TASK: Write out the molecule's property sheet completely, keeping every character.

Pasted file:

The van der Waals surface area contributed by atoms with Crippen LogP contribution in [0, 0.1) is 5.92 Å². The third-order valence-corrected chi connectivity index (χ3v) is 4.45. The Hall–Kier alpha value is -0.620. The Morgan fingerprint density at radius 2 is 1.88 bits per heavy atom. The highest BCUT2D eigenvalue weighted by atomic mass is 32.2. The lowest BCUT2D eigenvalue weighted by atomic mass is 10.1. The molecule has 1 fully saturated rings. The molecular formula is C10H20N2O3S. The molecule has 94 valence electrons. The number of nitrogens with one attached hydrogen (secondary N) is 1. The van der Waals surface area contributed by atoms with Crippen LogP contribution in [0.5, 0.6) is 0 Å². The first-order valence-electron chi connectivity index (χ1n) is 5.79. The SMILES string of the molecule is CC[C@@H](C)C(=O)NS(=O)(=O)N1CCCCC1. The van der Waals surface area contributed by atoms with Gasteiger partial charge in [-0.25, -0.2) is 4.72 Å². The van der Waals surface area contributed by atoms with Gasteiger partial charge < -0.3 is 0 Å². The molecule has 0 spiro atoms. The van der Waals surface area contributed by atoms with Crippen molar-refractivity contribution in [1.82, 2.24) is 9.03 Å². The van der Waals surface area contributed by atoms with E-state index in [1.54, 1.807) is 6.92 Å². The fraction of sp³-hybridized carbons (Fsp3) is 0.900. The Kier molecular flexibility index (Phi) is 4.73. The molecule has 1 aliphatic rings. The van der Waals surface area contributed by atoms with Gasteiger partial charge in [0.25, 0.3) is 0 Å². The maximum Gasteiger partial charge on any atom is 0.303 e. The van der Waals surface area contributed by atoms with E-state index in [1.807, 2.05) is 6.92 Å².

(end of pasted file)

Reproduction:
The van der Waals surface area contributed by atoms with Crippen LogP contribution in [0, 0.1) is 5.92 Å². The third-order valence-corrected chi connectivity index (χ3v) is 4.45. The Hall–Kier alpha value is -0.620. The Morgan fingerprint density at radius 2 is 1.88 bits per heavy atom. The highest BCUT2D eigenvalue weighted by atomic mass is 32.2. The lowest BCUT2D eigenvalue weighted by atomic mass is 10.1. The molecule has 1 fully saturated rings. The molecular formula is C10H20N2O3S. The molecule has 94 valence electrons. The number of nitrogens with one attached hydrogen (secondary N) is 1. The van der Waals surface area contributed by atoms with Crippen LogP contribution in [0.5, 0.6) is 0 Å². The first-order valence-electron chi connectivity index (χ1n) is 5.79. The SMILES string of the molecule is CC[C@@H](C)C(=O)NS(=O)(=O)N1CCCCC1. The van der Waals surface area contributed by atoms with Gasteiger partial charge in [-0.25, -0.2) is 4.72 Å². The van der Waals surface area contributed by atoms with Gasteiger partial charge < -0.3 is 0 Å². The molecule has 0 spiro atoms. The van der Waals surface area contributed by atoms with Crippen molar-refractivity contribution in [1.82, 2.24) is 9.03 Å². The van der Waals surface area contributed by atoms with E-state index in [1.54, 1.807) is 6.92 Å². The fraction of sp³-hybridized carbons (Fsp3) is 0.900. The Kier molecular flexibility index (Phi) is 4.73. The molecule has 1 aliphatic rings. The van der Waals surface area contributed by atoms with Gasteiger partial charge in [0.25, 0.3) is 0 Å². The maximum Gasteiger partial charge on any atom is 0.303 e. The van der Waals surface area contributed by atoms with E-state index in [1.807, 2.05) is 6.92 Å².